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Tuna Melt Recipe

Tuna melt
Tuna melts, the glorified tuna sandwich, or are they a glorified grilled cheese sandwich? Either way, they are extremely delicious. I hadn’t made tuna melt in a while so the other night I decided it was time to bring them back once again, and they didn’t disappoint. In fact, they were so good the next day I wanted to make them again. Tuna melts have been around for a while and I’m sure many of you probably eat them quite often. But if they are new to you, tuna melts are basically tuna salad and a grilled cheese sandwich combined. I have come across many recipes for tuna melts in the past, but I think this one is the best. This recipe is very flexible and you can add more or less depending on your preferences. If you don’t have much time and are looking for a quick, easy, inexpensive, and great tasting lunch or dinner this is perfect for you. Let me know what you think.

Tuna meltTuna melt

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Tuna Melt Recipe

  • Author: Bobby


  • 2 5-ounce cans chunk light tuna (see Tip), drained
  • 1 medium shallot, minced (2 tablespoons)
  • 2 tablespoons low-fat mayonnaise
  • 1 tablespoon lemon juice
  • 1 tablespoon minced flat-leaf parsley
  • ⅛ teaspoon salt
  • Dash of hot sauce
  • Freshly ground pepper, to taste
  • 2 tomatoes, sliced
  • ½ cup shredded sharp Cheddar cheese
  • 4 slices whole-wheat bread, toasted


  1. Preheat broiler.
  2. Combine tuna, shallot, mayonnaise, lemon juice, parsley, salt, hot sauce and pepper in a medium bowl. Spread a ¼ cup of the tuna mixture on each slice of toast; top with tomato slices and 2 tablespoons cheese. Place sandwiches on a baking sheet and broil until the cheese is bubbling and golden brown, 3 to 5 minutes.
  3. Cut Down on Dishes: A rimmed baking sheet is great for everything from roasting to catching accidental drips and spills. For effortless cleanup and to keep your baking sheets in tip-top shape, line them with a layer of foil before each use.


Look for sustainable seafood, such as U.S.-caught chunk light tuna, preferably certified by the Marine Stewardship Council.



  1. angilina says:


    Thanks for sharing this tasty looking recipe.

    The pictures are making in hungry, I guess I have to go now, and make one for myself 🙂

  2. Adam Hyman says:

    That looks great! not too complicated either!

    I’ve just started to cook properly and I like your recipes, because although they’re not very complicated, they’re delicious!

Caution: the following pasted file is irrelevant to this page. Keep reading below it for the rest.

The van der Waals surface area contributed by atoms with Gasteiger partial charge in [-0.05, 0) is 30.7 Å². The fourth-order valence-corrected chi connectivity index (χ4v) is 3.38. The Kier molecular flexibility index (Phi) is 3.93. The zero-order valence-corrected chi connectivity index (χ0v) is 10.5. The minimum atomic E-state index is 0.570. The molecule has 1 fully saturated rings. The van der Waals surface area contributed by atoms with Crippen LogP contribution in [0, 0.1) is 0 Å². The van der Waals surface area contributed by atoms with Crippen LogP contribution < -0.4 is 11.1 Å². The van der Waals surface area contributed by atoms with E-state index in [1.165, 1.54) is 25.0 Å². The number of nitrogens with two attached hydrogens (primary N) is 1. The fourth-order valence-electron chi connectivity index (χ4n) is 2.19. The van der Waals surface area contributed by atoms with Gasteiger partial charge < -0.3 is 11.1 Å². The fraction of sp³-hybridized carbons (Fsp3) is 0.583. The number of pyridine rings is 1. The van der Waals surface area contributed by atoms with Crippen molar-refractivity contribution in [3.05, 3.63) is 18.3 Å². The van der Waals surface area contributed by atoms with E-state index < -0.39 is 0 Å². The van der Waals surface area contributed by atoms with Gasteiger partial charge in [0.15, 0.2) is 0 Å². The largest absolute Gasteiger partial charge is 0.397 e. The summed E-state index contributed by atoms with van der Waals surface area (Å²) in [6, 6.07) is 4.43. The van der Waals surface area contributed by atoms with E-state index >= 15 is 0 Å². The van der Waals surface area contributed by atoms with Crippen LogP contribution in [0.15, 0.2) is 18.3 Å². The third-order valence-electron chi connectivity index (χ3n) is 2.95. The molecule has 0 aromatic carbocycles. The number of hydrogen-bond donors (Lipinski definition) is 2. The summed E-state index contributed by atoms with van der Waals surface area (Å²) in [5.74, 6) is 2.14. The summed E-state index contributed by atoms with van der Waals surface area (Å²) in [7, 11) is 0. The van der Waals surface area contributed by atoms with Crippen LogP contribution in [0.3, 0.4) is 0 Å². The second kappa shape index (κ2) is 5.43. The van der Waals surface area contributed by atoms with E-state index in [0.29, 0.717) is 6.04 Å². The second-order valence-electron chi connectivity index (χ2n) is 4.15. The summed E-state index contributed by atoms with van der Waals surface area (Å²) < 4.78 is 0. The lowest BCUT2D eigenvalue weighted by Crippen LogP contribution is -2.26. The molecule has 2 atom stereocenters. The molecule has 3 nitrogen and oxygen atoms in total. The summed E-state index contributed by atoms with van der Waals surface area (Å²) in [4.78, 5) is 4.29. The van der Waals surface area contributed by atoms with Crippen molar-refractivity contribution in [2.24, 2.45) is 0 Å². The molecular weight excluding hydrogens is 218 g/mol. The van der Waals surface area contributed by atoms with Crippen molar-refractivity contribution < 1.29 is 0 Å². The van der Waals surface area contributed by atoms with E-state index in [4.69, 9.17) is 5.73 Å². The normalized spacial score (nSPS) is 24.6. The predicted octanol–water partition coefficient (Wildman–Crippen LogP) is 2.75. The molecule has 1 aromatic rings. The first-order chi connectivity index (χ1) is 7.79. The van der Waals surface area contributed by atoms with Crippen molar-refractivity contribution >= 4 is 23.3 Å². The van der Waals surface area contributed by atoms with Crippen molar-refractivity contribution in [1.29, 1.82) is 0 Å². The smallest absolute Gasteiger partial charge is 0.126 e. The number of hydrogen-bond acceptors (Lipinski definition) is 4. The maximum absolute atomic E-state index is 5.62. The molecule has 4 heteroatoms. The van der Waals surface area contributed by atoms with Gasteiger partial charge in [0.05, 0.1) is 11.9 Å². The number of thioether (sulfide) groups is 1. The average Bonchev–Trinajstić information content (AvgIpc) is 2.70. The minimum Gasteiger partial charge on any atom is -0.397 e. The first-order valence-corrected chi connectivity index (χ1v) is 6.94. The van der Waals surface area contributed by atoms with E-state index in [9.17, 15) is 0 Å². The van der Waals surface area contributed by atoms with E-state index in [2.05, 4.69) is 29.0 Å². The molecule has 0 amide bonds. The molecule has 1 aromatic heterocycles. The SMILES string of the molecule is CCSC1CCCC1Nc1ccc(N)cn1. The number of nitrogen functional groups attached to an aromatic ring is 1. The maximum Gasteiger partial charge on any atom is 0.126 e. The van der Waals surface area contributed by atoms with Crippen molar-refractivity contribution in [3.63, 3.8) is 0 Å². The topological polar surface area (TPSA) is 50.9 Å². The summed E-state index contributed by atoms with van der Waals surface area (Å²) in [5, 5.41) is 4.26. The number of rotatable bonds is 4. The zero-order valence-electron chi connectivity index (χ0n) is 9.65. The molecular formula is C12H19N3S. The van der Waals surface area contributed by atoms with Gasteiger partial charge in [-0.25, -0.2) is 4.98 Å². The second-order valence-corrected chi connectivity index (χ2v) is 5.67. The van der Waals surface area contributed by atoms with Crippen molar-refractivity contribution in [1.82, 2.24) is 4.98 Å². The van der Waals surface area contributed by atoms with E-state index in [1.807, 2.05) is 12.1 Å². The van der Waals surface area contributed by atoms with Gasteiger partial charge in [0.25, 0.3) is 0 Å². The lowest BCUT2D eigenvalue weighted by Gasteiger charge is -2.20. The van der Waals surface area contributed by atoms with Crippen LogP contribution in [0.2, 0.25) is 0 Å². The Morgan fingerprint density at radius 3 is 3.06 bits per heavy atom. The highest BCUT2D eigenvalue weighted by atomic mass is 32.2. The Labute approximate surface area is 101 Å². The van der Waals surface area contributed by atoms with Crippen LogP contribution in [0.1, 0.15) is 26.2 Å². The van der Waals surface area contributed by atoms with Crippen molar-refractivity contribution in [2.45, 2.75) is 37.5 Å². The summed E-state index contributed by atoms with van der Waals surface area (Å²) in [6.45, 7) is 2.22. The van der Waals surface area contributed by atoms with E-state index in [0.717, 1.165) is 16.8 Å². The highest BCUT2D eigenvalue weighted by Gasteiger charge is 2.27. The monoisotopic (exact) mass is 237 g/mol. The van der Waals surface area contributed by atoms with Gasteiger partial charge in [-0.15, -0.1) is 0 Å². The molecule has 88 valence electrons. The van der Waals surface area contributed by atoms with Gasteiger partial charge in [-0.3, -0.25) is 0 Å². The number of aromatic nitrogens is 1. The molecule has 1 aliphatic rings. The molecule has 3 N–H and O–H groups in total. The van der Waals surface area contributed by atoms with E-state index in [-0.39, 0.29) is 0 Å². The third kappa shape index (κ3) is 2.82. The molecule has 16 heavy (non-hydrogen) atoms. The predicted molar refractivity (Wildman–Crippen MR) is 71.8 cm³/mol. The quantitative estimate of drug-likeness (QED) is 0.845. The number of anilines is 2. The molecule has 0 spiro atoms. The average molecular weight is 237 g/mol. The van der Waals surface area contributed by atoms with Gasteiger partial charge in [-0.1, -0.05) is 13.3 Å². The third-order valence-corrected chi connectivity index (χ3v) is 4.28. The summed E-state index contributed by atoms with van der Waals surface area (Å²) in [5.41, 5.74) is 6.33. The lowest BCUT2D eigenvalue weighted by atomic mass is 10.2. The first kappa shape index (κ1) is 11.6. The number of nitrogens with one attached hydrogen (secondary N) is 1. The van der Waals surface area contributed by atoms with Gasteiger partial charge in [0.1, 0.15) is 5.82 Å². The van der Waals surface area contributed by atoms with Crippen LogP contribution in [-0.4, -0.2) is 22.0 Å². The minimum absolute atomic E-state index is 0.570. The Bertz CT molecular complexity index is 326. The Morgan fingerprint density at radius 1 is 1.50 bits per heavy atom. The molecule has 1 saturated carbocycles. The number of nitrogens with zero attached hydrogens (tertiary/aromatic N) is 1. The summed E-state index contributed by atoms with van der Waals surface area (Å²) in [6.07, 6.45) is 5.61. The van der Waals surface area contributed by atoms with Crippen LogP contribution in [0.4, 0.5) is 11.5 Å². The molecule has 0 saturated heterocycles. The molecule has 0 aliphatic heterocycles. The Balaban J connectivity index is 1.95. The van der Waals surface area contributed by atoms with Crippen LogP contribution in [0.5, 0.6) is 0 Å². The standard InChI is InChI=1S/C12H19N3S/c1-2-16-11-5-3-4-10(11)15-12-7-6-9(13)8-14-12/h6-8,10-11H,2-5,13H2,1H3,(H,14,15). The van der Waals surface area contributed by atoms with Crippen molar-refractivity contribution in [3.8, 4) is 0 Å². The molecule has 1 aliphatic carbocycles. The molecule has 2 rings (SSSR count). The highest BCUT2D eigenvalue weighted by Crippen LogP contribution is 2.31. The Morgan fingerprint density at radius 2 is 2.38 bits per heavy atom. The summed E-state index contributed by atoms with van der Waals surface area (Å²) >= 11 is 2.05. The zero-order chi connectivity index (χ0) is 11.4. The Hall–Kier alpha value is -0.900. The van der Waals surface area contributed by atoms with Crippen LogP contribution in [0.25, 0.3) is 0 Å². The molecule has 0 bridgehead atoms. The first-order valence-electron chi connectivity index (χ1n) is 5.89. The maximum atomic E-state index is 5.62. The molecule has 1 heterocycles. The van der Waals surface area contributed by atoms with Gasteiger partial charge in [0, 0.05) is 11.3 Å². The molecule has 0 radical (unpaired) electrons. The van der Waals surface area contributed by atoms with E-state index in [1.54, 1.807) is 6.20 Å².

3. Bobby says:

    angilina- thanks for the comment. It really is that good 🙂

    Adam- Thanks, I try and provide recipes as easy a possible with them still tasting great.

    turnthescrew- Haha, go for it! You wont be disappointed!

  4. Bobby says:

    Flanboyant Eats- Thanks. It’s funny, tuna melts have been around forever and I just tried one for the first time about a couple years ago.

  5. Summer says:

    WOW!! your photos are GRRRRRRRRRREAT! i love your recipes, i am going to try some of them out and post a video of my cooking on my blog in the next few weeks.
    Welcome to the foodie blogroll!

  6. Chantix says:

    Wow! Your photos alone temps me to print out your recipe! I want to try this at home! You wouldn’t stop me to, would you?
    Thanks for the share, Bob!

  7. Bobby says:

    Bounce House – thanks for the comment. You should give it a try.

    Mark – I would say one sandwich probably runs about 600 calories.

  8. Patty says:

    Looks great!! I have tried on onion bun halves to make open face tuna melts under the broiler until the cheese is melted and the recipe is wonderful that way also!!

  9. Brenda says:

    I decided that I had a huge craving for something with Tuna, so I came on here to find this specific recipe.

    Unfortunately I had NOTHING that the recipe called for so I made my own version of this.
    But thank you for the inspiration.

    : D

  10. Ellen says:

    These look great. I’ve always made tuna melts open faced somehow, running under the broiler to melt the cheese. But these look great!

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